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Biden condemns violence on all sides after Portland shooting, calls on Trump to do the same

Democratic nominee Joe Biden issued a statement unequivocally condemning violence on all sides after a man was fatally shot Saturday night during a clash between supporters of President Trump and anti-racism protesters.

Why it matters: As Biden prepares to address civil unrest this week, he is looking to set a marker for Trump and put the burden on him to speak to all sides on an issue that is roiling America and the presidential campaign.


  • The Trump campaign has sought to paint Biden as unwilling to condemn the violent protests that have unfolded in places like Portland and Kenosha, despite the former vice president having done so several times.
  • In the wake of a flood of tweets and retweets by Trump that defended aggressive actions by his supporters in Portland, Biden demanded that the president help "lower the temperature."

What he's saying: "The deadly violence we saw overnight in Portland is unacceptable. Shooting in the streets of a great American city is unacceptable. I condemn this violence unequivocally. I condemn violence of every kind by anyone, whether on the left or the right. And I challenge Donald Trump to do the same."

  • "It does not matter if you find the political views of your opponents abhorrent, any loss of life is a tragedy. Today there is another family grieving in America, and Jill and I offer our deepest condolences."
  • "We must not become a country at war with ourselves. A country that accepts the killing of fellow Americans who do not agree with you. A country that vows vengeance toward one another. But that is the America that President Trump wants us to be, the America he believes we are."

Biden continued: "What does President Trump think will happen when he continues to insist on fanning the flames of hate and division in our society and using the politics of fear to whip up his supporters? He is recklessly encouraging violence."

  • "He may believe tweeting about law and order makes him strong – but his failure to call on his supporters to stop seeking conflict shows just how weak he is. He may think that war in our streets is good for his reelection chances, but that is not presidential leadership – or even basic human compassion."
  • "Donald Trump has been president for almost four years. The temperature in the country is higher, tensions run stronger, divisions run deeper. And all of us are less safe because Donald Trump can’t do the job of the American president."

Confirmation hearings for Supreme Court nominee set to start Oct. 12

Senate Judiciary Committee hearings for President Trump’s Supreme Court nominee are tentatively scheduled to begin Oct. 12, two Senate sources familiar with the plans told Axios.

Why it matters: The committee's current schedule could allow Senate Republicans to confirm the nominee weeks before November's election. Senate Majority Leader Mitch McConnell currently has enough votes to confirm Circuit Court Judge Amy Coney Barrett, who is expected as the president's pick.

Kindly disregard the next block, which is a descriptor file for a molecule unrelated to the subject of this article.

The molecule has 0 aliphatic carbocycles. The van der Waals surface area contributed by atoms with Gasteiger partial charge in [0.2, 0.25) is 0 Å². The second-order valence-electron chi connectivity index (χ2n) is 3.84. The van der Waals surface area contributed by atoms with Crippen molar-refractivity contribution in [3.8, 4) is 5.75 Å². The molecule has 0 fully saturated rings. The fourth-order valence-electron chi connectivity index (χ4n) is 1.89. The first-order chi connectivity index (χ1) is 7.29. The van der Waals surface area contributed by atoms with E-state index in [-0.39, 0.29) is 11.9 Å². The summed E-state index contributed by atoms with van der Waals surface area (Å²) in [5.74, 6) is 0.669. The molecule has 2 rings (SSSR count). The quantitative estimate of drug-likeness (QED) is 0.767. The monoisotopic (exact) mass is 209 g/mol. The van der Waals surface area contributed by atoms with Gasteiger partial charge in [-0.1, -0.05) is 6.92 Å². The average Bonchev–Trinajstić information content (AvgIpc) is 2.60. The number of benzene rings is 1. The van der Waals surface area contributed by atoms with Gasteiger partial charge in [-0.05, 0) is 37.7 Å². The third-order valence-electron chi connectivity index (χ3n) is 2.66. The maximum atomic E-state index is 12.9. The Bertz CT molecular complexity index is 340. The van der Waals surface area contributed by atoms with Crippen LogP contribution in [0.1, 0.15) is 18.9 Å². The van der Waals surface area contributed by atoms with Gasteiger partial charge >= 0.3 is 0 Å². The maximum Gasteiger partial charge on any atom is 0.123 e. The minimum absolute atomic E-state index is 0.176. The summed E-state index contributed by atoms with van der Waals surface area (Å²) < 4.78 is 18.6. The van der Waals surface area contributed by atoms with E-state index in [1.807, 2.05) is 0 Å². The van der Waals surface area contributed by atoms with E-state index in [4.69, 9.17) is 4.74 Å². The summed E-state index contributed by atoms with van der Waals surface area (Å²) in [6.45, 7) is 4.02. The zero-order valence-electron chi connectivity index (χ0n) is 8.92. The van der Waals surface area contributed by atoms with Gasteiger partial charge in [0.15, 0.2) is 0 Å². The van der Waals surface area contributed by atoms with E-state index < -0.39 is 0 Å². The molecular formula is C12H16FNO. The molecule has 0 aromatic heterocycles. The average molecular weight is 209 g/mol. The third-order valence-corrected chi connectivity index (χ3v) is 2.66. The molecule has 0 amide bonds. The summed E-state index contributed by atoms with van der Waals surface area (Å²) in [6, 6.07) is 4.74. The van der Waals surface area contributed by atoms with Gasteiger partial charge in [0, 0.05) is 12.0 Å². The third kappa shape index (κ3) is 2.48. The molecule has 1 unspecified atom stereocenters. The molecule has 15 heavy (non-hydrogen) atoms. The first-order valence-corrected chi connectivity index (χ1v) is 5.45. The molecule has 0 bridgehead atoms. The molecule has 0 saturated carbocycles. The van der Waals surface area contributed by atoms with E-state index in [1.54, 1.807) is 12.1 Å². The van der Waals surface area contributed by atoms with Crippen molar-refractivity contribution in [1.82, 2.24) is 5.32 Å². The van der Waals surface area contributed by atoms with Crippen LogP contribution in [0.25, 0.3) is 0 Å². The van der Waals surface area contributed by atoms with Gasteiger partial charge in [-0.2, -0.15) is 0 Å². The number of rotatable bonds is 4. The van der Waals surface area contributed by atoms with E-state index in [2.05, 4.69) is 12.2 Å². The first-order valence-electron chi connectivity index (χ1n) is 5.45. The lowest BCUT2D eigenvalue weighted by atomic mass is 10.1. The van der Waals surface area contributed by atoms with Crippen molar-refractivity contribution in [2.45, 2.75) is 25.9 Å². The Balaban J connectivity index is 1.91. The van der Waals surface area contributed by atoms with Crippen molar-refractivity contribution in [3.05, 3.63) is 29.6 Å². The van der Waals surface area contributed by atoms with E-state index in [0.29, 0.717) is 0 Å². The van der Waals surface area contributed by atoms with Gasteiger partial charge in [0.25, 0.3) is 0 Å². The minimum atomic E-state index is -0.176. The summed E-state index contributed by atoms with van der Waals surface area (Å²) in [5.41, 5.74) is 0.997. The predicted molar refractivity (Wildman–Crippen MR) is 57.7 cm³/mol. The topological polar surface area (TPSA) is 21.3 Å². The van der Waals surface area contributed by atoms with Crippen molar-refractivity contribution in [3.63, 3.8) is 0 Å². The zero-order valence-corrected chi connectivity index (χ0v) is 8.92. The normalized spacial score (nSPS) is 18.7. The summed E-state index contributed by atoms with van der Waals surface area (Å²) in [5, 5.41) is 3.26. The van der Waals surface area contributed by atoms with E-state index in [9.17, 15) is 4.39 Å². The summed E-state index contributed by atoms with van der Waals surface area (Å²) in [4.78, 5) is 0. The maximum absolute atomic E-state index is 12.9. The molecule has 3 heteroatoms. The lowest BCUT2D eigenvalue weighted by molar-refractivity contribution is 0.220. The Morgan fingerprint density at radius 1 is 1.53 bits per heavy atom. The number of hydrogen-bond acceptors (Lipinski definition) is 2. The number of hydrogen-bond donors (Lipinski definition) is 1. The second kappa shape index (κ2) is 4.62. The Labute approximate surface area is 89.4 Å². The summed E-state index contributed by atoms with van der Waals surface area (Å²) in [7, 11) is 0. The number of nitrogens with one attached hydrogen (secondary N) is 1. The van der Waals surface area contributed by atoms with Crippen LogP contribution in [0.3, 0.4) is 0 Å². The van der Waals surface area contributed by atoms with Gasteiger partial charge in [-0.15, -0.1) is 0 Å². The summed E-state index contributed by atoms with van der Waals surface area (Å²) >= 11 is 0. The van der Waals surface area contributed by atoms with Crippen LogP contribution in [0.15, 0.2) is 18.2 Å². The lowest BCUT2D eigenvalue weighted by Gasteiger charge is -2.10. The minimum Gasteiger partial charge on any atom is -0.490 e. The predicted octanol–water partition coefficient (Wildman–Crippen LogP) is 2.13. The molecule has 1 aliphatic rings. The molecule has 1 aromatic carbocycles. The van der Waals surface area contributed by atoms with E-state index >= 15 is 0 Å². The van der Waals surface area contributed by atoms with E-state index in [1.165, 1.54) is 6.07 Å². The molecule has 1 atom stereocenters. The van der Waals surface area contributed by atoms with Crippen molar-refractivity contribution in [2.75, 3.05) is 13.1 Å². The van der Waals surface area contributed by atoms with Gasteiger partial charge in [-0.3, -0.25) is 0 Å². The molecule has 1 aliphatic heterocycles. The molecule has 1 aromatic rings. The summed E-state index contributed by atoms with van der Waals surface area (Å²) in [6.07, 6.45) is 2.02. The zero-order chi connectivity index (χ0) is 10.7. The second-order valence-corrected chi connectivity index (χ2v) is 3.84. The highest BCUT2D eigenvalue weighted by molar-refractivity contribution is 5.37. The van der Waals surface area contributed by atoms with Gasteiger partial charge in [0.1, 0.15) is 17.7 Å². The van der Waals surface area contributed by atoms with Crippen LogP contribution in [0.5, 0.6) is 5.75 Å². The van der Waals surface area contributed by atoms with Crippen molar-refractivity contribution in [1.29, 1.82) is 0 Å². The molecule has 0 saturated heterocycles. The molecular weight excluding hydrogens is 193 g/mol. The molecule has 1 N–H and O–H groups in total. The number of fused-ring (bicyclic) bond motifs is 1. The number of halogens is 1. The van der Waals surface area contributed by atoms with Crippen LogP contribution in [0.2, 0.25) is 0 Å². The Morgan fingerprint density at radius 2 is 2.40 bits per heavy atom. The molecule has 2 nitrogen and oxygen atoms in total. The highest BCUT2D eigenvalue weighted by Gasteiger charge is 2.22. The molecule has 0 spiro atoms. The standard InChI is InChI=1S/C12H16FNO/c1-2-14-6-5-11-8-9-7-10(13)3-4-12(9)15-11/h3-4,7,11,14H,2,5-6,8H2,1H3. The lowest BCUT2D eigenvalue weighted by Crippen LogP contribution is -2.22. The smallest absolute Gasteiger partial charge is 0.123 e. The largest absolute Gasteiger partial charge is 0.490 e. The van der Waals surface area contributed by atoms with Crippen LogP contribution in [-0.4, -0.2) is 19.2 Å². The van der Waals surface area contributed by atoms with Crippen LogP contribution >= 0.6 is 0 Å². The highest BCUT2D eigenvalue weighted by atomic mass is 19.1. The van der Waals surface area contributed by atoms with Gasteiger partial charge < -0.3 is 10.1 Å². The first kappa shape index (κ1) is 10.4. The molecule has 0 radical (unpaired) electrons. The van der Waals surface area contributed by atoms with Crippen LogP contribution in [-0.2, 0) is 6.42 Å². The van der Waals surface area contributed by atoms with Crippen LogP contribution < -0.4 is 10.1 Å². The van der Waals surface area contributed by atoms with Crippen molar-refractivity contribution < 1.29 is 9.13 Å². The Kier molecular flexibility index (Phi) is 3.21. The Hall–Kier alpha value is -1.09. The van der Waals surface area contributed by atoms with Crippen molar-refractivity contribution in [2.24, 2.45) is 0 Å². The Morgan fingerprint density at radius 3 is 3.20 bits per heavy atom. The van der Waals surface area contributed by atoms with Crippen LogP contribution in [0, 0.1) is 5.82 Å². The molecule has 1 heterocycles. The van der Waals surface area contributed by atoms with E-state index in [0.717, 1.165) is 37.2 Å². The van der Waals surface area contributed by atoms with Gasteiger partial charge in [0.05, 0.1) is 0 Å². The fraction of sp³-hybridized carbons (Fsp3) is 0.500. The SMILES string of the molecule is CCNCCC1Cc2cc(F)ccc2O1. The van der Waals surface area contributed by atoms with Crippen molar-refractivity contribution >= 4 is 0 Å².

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Why it matters: Mental health disorders that range from schizophrenia to depression and anxiety exert a severe cost on personal health and the economy. Addressing that challenge may require out-of-the-box solutions.

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Preview: "Axios on HBO" interviews Bob Woodward

On the next episode of "Axios on HBO," journalist Bob Woodward tells Axios National Political Correspondent Jonathan Swan why he spoke out about President Trump being the "wrong man for the job."

  • "I did not want to join the ranks of the Senate Republicans who know that Trump is the wrong man for the job, but won't say it publicly," Woodward said.

Catch the full interview on Monday, Sept. 28 at 11 p.m. ET/PT on all HBO platforms.

Trump picks Amy Coney Barrett to replace Ruth Bader Ginsburg on Supreme Court

Judge Amy Coney Barrett — expected to be named by President Trump today to succeed Justice Ruth Bader Ginsburg — would give conservatives a 6-3 majority on the Supreme Court, and an edge on issues from abortion to the limits of presidential power.

The big picture: Republicans love the federal appeals court judge's age — she is only 48 — and her record as a steadfast social conservative.

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Biden pushes unity message in new TV wave

Via Joe Biden for President

A fresh Joe Biden ad, "New Start," signals an effort by his campaign to make unity a central theme, underscoring a new passage in his stump speech that says he won't be a president just for Democrats but for all Americans.

What he's saying: The ad — which began Friday night, and is a follow-up to "Fresh Start" — draws from a Biden speech earlier in the week in Manitowoc, Wisconsin:

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